According to the electric power steering apparatus of the second aspect, the length of time to the end of the steering assist is determined based on the amount of energy stored in the auxiliary power supply when or after the battery breakdown is detected. Hence, the length of time also varies according to the amount of stored energy. The steering system takes this length of time to gradually decrease the upper limit of the power supplied for the steering assist to practically zero according to the constant gradient, thereby ensuring that the steering assist is provided till the supply power is reduced to zero. Thus, the end of steering assist coincides with the timing of the steering assist force being reduced to zero.

[3] According to a third aspect of the invention, the electric power steering apparatus of the first aspect may be arranged such that when a steering torque of at least a predetermined value is first applied at or after the battery breakdown detected by the breakdown detector, the control circuit determines a length of time to the end of the steering assist based on the amount of energy stored in the auxiliary power supply and performs the output decreasing control till the length of time has elapsed, the output decreasing control being defined as that the upper limit of the power supplied for the steering assist is gradually decreased to practically zero according to a constant gradient.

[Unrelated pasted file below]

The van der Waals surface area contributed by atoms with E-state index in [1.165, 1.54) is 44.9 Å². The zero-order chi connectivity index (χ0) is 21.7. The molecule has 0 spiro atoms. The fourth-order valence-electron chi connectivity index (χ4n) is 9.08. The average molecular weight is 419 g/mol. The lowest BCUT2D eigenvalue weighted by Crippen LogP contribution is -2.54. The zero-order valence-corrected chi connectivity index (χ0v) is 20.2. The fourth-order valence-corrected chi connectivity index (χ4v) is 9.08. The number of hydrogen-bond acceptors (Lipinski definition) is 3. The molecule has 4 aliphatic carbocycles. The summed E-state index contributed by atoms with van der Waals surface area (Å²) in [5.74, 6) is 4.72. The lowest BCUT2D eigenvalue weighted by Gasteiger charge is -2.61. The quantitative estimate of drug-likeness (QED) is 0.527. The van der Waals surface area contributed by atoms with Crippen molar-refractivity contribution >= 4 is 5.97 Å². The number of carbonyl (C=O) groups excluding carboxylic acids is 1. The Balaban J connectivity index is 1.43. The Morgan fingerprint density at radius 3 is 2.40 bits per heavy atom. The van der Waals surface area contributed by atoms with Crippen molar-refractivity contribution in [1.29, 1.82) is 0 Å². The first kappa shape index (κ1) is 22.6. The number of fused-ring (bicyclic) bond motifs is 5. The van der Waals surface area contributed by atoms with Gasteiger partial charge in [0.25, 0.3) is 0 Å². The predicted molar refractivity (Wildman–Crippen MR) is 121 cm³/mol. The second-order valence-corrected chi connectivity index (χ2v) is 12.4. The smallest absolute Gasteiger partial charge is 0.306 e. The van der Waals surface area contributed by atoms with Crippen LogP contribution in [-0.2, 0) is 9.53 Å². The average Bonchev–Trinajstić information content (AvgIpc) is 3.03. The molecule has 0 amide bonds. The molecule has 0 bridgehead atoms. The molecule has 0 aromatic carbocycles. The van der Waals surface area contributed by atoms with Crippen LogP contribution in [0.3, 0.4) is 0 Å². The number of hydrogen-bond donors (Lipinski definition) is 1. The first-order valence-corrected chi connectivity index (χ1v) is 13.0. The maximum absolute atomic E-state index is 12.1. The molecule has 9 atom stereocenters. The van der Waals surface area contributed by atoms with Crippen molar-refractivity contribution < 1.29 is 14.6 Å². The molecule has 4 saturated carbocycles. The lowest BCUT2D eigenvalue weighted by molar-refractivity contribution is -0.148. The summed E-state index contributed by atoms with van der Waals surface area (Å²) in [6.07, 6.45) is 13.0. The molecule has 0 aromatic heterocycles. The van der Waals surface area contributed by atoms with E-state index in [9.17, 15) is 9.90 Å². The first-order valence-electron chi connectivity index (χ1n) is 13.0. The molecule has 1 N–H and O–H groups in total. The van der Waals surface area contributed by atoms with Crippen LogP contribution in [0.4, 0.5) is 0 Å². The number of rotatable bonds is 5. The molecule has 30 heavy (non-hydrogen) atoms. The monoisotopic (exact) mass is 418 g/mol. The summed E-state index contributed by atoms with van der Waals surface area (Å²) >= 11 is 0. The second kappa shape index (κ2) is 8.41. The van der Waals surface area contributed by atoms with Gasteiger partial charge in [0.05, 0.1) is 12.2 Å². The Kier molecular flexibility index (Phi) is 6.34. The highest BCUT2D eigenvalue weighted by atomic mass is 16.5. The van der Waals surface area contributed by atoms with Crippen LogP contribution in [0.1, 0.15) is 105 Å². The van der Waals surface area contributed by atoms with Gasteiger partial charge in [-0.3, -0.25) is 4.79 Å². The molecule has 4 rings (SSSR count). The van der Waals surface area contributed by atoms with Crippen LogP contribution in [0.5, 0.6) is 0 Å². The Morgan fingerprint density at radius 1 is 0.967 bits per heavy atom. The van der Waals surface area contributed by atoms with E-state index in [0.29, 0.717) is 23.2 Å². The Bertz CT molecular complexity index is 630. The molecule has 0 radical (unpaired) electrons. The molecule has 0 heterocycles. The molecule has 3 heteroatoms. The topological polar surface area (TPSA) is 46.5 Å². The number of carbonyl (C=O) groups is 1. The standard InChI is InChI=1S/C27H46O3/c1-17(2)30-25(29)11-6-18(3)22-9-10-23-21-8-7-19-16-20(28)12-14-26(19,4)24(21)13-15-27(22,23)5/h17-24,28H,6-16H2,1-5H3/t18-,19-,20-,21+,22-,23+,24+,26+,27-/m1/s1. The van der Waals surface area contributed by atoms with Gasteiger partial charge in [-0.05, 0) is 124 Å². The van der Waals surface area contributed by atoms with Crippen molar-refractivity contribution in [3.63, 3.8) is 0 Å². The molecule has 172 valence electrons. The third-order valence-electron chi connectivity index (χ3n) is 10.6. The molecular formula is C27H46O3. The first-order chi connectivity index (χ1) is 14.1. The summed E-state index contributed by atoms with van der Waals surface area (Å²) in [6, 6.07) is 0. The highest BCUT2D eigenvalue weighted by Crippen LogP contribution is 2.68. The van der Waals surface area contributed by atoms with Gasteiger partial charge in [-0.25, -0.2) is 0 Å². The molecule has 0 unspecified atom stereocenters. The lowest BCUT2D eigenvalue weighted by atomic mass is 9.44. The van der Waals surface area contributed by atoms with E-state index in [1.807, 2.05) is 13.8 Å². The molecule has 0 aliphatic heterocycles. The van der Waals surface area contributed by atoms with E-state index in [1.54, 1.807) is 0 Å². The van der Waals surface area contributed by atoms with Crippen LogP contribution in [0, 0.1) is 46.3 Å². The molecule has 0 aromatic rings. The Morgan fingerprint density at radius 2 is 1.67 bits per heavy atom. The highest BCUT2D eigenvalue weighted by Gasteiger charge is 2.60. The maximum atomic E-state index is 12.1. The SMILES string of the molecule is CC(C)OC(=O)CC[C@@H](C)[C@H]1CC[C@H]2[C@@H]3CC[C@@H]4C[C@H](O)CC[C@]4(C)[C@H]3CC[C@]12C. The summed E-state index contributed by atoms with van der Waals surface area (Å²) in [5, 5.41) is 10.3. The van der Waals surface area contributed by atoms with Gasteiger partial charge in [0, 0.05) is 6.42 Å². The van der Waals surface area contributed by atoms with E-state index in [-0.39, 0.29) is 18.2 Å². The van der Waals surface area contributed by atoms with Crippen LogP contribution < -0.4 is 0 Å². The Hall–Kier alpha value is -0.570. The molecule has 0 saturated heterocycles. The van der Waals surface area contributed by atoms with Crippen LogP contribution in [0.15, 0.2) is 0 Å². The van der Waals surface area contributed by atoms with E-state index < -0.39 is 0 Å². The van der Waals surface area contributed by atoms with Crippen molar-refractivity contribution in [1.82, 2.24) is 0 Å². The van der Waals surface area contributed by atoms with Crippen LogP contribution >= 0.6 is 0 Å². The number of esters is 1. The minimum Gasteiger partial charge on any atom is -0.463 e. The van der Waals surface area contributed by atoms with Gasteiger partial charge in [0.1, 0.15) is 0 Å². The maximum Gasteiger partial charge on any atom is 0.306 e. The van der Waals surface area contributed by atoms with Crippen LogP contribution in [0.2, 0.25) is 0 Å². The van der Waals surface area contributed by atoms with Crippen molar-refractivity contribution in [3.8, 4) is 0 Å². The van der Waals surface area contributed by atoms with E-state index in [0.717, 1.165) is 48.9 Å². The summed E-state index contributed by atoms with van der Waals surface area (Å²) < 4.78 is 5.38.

According to the electric power steering apparatus of the third aspect, the control circuit does not start the output decreasing control at the mere detection of the battery breakdown. The control circuit starts the output decreasing control only after the application of the steering torque of at least the predetermined value, which follows the detection of the battery breakdown. In other words, the steering system does not encounter a phenomenon after the battery breakdown that the upper limit of the supply power (steering assist force) is already decreased although no steering operation was done. When the driver performs the first steering operation after the battery breakdown, therefore, the steering system can prevent the driver from experiencing the feeling of strangeness associated with the sudden fall of the steering assist force.